Hymns written 800 years before the birth of Christ that would probably make a good country music song:

“For my part, O Far-Shooter, I will graze the roving cattle on the pastures of the mountain and the horse-nurturing plain, where the cows are mounted by the bulls to give birth to males and females at random.”

 Not only will you find chest-thumping books by Poe, Twain, and Dickens, but the novels by Russian writers will weep to you from the bookshelves with their Russian souls. Zoo, or Letters Not about Love by Viktor Shklovsky, is an epistolary novel written while he was in exile in Berlin.

You’ll find books by Rimbaud, Maupassant, Günter Grass, Jules Verne, Ovid and a twenty-volume set called the International Library of Famous Literature, published in 1898. Open up Volume VI and read Sir Thomas More’s “Utopia and its Customs.” It’ll make you shake your head and say, man, I don’t believe it.

There are books on the nature of Wiccan cooking and how Brian Boru, the Irish king, got stabbed by a wicked Dane while giving thanks to God. Endless shelves of books. Books on the spirituality of fly fishing, and why God is Red. There are art books on architecture, photography, Brazilian pottery, and German Impressionism–which sings in a completely different choir than American Impressionism, I can tell you that.

By opening other books in the Sixth Chamber, you can learn that Byron had a clubfoot, that Saint Theresa of Ávila was a Spanish mystic who gave Martin Luther a piece of her mind, and that Joe Hill wants his ashes scattered anyplace but Utah. The poetry found in Tiepolo’s Hound will make you think those lines like “a slash of pink on the inner thigh” came spewing out of a granite hillside. Unfussy, uncrushable consolations.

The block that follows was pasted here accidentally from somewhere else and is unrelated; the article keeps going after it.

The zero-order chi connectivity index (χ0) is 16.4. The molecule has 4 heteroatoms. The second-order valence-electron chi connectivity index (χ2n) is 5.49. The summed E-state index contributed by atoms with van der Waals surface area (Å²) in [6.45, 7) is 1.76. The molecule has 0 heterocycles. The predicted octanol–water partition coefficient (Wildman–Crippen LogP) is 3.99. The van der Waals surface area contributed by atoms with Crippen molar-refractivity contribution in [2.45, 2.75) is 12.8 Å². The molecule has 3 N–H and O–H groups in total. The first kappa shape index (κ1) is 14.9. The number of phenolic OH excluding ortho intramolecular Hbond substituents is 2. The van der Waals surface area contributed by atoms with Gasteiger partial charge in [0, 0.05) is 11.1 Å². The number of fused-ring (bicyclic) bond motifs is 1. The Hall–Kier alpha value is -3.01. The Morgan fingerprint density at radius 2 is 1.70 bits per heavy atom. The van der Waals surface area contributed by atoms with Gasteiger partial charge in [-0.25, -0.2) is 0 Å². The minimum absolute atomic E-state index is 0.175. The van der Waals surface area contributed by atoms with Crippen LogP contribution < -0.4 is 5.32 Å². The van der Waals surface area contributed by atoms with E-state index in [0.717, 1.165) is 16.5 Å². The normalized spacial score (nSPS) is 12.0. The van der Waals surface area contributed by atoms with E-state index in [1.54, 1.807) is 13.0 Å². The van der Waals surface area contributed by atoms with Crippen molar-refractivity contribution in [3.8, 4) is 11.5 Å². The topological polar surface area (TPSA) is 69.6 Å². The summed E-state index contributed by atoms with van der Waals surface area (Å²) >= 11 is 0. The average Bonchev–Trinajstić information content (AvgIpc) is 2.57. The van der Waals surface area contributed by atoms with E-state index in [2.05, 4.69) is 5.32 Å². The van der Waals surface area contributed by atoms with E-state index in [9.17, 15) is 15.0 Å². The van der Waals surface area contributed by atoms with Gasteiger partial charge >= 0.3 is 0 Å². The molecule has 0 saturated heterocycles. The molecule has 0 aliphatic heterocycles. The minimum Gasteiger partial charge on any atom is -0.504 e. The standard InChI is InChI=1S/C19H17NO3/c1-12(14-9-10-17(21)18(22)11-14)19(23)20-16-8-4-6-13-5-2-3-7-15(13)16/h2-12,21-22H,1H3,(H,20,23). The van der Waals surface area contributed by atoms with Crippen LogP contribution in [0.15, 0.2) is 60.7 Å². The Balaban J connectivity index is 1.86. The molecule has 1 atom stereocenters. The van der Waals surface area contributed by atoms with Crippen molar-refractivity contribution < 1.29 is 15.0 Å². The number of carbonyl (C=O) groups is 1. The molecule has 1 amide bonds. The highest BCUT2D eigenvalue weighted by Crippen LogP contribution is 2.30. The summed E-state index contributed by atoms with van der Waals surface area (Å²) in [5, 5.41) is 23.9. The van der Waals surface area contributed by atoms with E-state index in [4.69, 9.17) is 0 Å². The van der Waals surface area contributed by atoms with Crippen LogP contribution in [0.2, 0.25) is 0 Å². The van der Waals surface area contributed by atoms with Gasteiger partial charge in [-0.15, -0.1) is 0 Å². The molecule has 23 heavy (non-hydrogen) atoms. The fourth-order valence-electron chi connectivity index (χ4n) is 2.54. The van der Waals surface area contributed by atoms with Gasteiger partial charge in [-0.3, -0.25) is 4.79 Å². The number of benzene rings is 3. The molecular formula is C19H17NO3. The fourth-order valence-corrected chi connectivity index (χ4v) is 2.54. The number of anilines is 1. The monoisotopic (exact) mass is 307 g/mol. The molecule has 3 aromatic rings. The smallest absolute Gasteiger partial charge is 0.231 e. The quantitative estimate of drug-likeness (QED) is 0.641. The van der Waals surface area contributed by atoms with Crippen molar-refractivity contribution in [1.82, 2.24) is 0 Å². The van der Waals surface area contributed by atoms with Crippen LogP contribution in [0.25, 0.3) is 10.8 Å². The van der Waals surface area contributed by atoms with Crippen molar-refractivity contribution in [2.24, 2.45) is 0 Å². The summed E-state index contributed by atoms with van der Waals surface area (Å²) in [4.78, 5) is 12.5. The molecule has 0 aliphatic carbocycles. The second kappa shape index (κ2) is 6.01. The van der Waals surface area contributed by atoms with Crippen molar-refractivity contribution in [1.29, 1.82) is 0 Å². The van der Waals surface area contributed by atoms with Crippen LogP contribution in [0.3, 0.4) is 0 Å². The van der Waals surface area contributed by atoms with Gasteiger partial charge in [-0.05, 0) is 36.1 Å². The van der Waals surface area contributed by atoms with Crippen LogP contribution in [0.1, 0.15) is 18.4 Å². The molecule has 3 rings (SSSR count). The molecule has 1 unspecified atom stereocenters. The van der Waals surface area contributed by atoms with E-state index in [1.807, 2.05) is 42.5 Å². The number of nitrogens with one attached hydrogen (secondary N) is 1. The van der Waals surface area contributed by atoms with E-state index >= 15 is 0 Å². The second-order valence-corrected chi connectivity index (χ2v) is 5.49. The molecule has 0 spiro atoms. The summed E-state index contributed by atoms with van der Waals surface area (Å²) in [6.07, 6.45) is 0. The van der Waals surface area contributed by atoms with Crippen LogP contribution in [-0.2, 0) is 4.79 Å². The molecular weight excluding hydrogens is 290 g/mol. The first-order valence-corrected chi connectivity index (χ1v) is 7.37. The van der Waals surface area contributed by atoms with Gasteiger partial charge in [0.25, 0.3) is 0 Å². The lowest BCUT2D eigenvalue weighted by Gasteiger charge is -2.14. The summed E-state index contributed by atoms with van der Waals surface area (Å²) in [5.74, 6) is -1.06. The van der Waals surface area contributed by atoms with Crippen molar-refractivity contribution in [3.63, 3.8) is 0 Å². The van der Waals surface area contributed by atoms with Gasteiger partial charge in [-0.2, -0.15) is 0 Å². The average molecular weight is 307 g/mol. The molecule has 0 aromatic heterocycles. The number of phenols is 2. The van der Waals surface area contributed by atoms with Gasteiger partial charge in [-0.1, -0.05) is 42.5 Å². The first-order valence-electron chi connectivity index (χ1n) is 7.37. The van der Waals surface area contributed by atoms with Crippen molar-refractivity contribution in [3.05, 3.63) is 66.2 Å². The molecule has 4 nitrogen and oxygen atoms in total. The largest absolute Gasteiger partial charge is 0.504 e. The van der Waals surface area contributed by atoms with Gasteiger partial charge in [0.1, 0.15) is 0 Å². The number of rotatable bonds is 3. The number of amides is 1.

You can get biographies about people like Emma Goldman, the mad anarchist who lost any charm she might have had sitting in prison for two years because she opposed conscription during World War I. She was the kind of woman who came out of nowhere and went right back into it. The non-homemaker type.

Or you can get autobiographies like In Me Own Words, by Bigfoot. Okay yeah, it’s a work of illustrated fiction conjured up by Graham Roumieu out of Canada, but it is hilarious.

 You can get books on philosophers in every hue and tint. Philosophers who stay up all night writing about how important sleep is, philosophers who look at a hard-boiled egg and wonder, what kind of symbolism is that? Philosophers who see bats dangling like broken hearts from their attic ceilings, centipedes crawling backwards, and candles burning faster on one side than the other and wonder, what’s it all mean? I don’t know about you, but philosophers crack me up.

The Sixth Chamber used bookstore is a fifteen-minute walk from my house. Its name comes from nothing sinister but is a reference to William Blake and his mythology of books. It’s a good place to duck into out of the now approaching winter. It’s the kind of place where they want you to “Sit down. Read up.” So do it. The chairs are comfortable and the lamps are always lit.